By Diane Batshaw Eisman, M.D. FAAP Doctor Eisman is in Family Practice in Aventura, Florida with her partner, Dr. Eugene Eisman, an internist/cardiologist
I was sitting quite calmly in my tiny office, which I often refer to as “the cave.”
My scheduled patient had cancelled. I was about to tackle an unwelcome pile of paperwork unrelated to my patients’ well-being, when I sniffed that familiar and wonderful aroma of lavender and vanilla as I heard the rustle of skirts.
It meant that my beloved Great-Great-Great grandmother, Dr. Cranky Wangshaw-Vesalius-Steinberger was arriving. She was an eminent Victorian physician who occasionally covered for another prominent colleague; Dr. John Watson well known as the personal physician for Sherlock Holmes.
It was not usual for Grandma to visit during the working day. More frequently, she arrived in the evening; especially if I had a little difficulty falling asleep. We always enjoyed our chats together.
Pulling up a chair and settling her skirts, she kissed my cheek. “I thought I’d call on you as neither one of us is unduly busy at this moment.”
“Grandmother; what a delight to visit with you! I was just staring at a pile of junk.”
“I, too, have a quiet day, my child. I am eagerly awaiting the return of your grandfather from Vienna” (My grandfather is Dr. Yevgeny Vesalius-Steinberger, also a physician).”
My eyebrows rose quizzically as I waited for her to continue.
“Your grandfather is in Vienna, attending to lectures by Dr. Freud, whom so many of my compatriots refer to as a ‘young whipper-snapper, upstart. ‘And that is among the nicest epithets that I have heard.
“I know you are aware of him and I do know that you have read his writing.”
I actually put my feet up on my old desk as I listened. Sigmund Freud! Wow! My grandfather had actually met him! Another wow!
Grandmother continued, “I believe you do know that Freud was a well-educated neurologist who studied medicine at the University of Vienna. He was even selected to be a student of Dr. Jean Charcot, a neurologist, who is considered to be the Father of Neurology.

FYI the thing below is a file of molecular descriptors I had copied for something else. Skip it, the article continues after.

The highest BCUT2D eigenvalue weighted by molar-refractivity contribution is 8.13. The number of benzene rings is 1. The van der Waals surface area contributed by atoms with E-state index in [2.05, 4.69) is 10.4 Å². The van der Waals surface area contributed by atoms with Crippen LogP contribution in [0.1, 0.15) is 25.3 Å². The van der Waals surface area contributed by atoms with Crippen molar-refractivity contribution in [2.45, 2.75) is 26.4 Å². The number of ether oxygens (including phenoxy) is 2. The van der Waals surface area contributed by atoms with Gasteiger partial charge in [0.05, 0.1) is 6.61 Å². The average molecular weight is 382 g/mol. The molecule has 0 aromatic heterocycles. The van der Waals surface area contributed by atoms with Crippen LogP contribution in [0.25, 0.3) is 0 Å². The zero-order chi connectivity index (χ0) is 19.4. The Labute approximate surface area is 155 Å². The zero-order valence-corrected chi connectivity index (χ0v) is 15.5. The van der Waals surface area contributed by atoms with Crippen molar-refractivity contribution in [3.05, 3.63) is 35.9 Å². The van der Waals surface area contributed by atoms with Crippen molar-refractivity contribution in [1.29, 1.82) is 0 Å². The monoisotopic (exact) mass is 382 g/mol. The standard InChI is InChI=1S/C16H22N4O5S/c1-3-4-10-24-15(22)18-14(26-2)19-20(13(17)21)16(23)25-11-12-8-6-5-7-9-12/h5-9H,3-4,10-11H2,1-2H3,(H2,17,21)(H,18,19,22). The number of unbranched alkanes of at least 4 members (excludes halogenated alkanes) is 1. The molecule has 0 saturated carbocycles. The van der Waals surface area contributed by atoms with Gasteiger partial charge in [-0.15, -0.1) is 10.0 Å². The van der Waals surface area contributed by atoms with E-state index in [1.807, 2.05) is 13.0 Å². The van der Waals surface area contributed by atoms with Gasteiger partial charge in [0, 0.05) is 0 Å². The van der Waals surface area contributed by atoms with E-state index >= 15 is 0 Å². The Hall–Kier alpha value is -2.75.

“Freud was the first to theorize about the unconscious: where all kinds of sexual impulses, thoughts, feelings and ideas live outside of our own actual awareness.
“In my time, this was rejected by many. The thought that there was some unconscious part of the mind that was at war, so to speak, with the conscious, was considered rather bizarre.”
Nodding my head, I said, “Well, I don’t have to tell you that he is still famous. And he also wrote about dreams being important to help unlock our unconscious.”
With a faraway look in her eyes, Grandma continued, “True, his book was called, ‘The Interpretation of Dreams’ He even did an analysis on himself.
“He was an intriguing man and had been at our home for several dinners. He said that he began studying law at the University of Vienna. He was such a heavy smoker and he believed that it helped him to be focused. In actuality, he helped him to die of cancer.
“Of course, when in our home, we did not allow him to smoke.”
I was impressed. “There’s a lot I didn’t know about him, Grandma.”
“Oh, and he was quite a Shakespeare scholar. We had some marvelous dinner table discussions.
“There are many of his case histories and psychoanalytic treatments, available but he was a fascinating individual. And quite brave, to expound these new clinical methods and theories.”
“Oh, indeed! I want to hear more about him personally, since you actually met him.”
Grandma leaned back in her chair as she continued. “Well, he was an atheist and wanted to marry a woman who happened to be the granddaughter of a chief rabbi from Hamburg. So they had a civil ceremony. But in Austria he was required to have a Jewish religious ceremony so he seriously thought about joining the Protestant church. But finally, he learned a few words of Hebrew and had the religious ceremony, of which he was unhappy.
“I have to get back to my own office, now. But it does please me to leave you with a parting bit of gossip or knowledge: Freud was born with the name Schlomo Sigismund Freud. Sigmund was the abbreviated form of his middle name and he used that as his first name. I am sure he felt that Schlomo was simply too Jewish for him.”
I smiled as Grandmother, Dr. Cranky whooshed back to her own office. But the delightful scents of lavender and vanilla remained.
Dr. Curmudgeon suggests “Bitter Medicine”, Dr. Eugene Eisman’s story of his experiences–from the humorous to the intense—as a young army doctor serving in the Vietnam War.
Bitter Medicine by Eugene H. Eisman, M.D. –on Amazon
Doctor Curmudgeon® is Diane Batshaw Eisman, M.D., a physician-satirist. This column originally appeared on SERMO, the leading global social network for doctors.
SERMO www.sermo.com “talk real world medicine”